January 4, 2002 |
Who knew a cat and dog, natural enemies, could make such a purr-fect combination. Saturday at the Cruise Terminal of the Philadelphia Naval Business Center, Cozmic Cat - named Philly's best DJ by City Paper and Philadelphia Magazine in 2000 - will captain all on a journey through her trip-hop and acid-jazz at the Hair O' the Dog gala. In its eighth year, this go-around of Hair O' the Dog will benefit an as-yet-unspecified rescue organization and also the Bethesda Project, whose mission is to house and educate the homeless.
November 25, 2005 |
There will be plans of attack and there will be casualties, but there's a difference in this war: The weapon of choice is a laptop. The Philadelphia Laptop Battle 4 at Silk City on Wednesday will be a "mix of DJ battle and battle of the bands," according to Gair Marking of Seclusiasis, which is presenting the contest. The setup is three rounds, in which all contestants will participate. Judging will be based on how live the performance is - "We want some interaction between [participants]
May 19, 2013 |
THE HUSBAND of City Councilwoman Blondell Reynolds Brown - who admitted earlier this year to a series of campaign-finance violations - was laid off last week from his job at the Philadelphia Redevelopment Authority for budgetary reasons, officials say. But a source familiar with the decision said information that surfaced about Howard Brown certainly didn't help. In March the City Paper reported that Brown, 57, who worked with PRA for 10 years as an assistant director of administration, was $4,200 behind in taxes.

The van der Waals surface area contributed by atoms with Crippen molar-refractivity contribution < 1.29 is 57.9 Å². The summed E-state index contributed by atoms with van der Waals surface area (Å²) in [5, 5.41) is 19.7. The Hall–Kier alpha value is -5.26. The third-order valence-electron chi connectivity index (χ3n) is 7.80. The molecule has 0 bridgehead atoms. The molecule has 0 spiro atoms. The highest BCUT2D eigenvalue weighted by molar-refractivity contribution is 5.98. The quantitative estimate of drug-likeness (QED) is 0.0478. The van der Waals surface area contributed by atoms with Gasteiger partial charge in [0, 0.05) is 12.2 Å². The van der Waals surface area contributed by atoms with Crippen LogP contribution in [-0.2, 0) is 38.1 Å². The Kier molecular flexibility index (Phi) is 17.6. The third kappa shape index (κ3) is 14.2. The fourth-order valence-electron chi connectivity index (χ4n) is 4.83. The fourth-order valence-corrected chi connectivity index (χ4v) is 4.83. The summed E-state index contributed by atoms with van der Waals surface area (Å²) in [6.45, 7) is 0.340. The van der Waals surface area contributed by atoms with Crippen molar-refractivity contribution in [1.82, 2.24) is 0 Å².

August 7, 2014 |
"IF YOU have a character who is smelling and tasting green onions and also has a hand on their bottom, your audience understands them better," said Diana Gabaldon , the mega-best-selling author of the Outlander series. Gabaldon was explaining why she needed to travel to Philadelphia in order to write the most recent entry in the series, Written in My Own Heart's Blood , which takes place during the Revolutionary War. If she imbues her characters with more sensory details - from bad breath to some backside-related flirting - her faraway characters become real for her readers, who have gobbled up 17 million copies of her books in print.
April 14, 1989 |
Marian H. Dominguez Smyth, 64, a former reporter for the Philadelphia Bulletin and other area newspapers, died of a heart attack Tuesday at her home in Erma, Cape May County. Born in Philadelphia, Mrs. Smyth attended Frankford High School and spent much of her childhood in Cheltenham Township. She served as a Republican committeewoman in Upper Moreland Township, Montgomery County, during the early 1960s. Mrs. Smyth got her first opportunity as a writer at Progress Newspapers, when she approached the publication in Hatboro in hopes of getting coverage for a new faction of the area's Republican Party.